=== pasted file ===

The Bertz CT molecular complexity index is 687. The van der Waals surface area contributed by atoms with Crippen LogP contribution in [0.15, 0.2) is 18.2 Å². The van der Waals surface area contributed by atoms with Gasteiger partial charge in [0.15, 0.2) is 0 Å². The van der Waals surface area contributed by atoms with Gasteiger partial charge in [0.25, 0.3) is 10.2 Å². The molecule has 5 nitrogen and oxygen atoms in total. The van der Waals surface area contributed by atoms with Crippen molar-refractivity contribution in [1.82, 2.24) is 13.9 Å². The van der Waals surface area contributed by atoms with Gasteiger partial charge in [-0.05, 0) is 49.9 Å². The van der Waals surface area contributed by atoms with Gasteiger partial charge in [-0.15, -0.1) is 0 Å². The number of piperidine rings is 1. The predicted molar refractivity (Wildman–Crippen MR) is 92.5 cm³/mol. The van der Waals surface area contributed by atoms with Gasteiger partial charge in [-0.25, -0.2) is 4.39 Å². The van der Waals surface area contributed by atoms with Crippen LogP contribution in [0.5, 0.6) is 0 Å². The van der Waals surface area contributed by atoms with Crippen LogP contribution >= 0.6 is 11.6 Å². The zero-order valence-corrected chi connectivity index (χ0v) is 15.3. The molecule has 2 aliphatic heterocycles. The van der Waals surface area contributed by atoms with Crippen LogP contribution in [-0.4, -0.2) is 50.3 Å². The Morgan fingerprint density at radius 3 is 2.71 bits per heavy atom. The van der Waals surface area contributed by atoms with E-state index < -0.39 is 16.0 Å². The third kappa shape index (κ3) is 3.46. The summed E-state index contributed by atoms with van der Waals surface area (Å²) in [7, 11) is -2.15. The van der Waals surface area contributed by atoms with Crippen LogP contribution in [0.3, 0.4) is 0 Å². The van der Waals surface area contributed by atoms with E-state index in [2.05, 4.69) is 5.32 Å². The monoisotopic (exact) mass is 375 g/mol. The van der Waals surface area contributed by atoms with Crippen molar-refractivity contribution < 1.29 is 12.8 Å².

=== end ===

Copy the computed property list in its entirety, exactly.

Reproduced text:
The Bertz CT molecular complexity index is 687. The van der Waals surface area contributed by atoms with Crippen LogP contribution in [0.15, 0.2) is 18.2 Å². The van der Waals surface area contributed by atoms with Gasteiger partial charge in [0.15, 0.2) is 0 Å². The van der Waals surface area contributed by atoms with Gasteiger partial charge in [0.25, 0.3) is 10.2 Å². The molecule has 5 nitrogen and oxygen atoms in total. The van der Waals surface area contributed by atoms with Crippen molar-refractivity contribution in [1.82, 2.24) is 13.9 Å². The van der Waals surface area contributed by atoms with Gasteiger partial charge in [-0.05, 0) is 49.9 Å². The van der Waals surface area contributed by atoms with Gasteiger partial charge in [-0.15, -0.1) is 0 Å². The number of piperidine rings is 1. The predicted molar refractivity (Wildman–Crippen MR) is 92.5 cm³/mol. The van der Waals surface area contributed by atoms with Gasteiger partial charge in [-0.25, -0.2) is 4.39 Å². The van der Waals surface area contributed by atoms with Crippen LogP contribution in [0.5, 0.6) is 0 Å². The van der Waals surface area contributed by atoms with Crippen LogP contribution >= 0.6 is 11.6 Å². The zero-order valence-corrected chi connectivity index (χ0v) is 15.3. The molecule has 2 aliphatic heterocycles. The van der Waals surface area contributed by atoms with Crippen LogP contribution in [-0.4, -0.2) is 50.3 Å². The Morgan fingerprint density at radius 3 is 2.71 bits per heavy atom. The van der Waals surface area contributed by atoms with E-state index < -0.39 is 16.0 Å². The third kappa shape index (κ3) is 3.46. The summed E-state index contributed by atoms with van der Waals surface area (Å²) in [7, 11) is -2.15. The van der Waals surface area contributed by atoms with Crippen LogP contribution in [0.3, 0.4) is 0 Å². The van der Waals surface area contributed by atoms with E-state index in [2.05, 4.69) is 5.32 Å². The monoisotopic (exact) mass is 375 g/mol. The van der Waals surface area contributed by atoms with Crippen molar-refractivity contribution < 1.29 is 12.8 Å².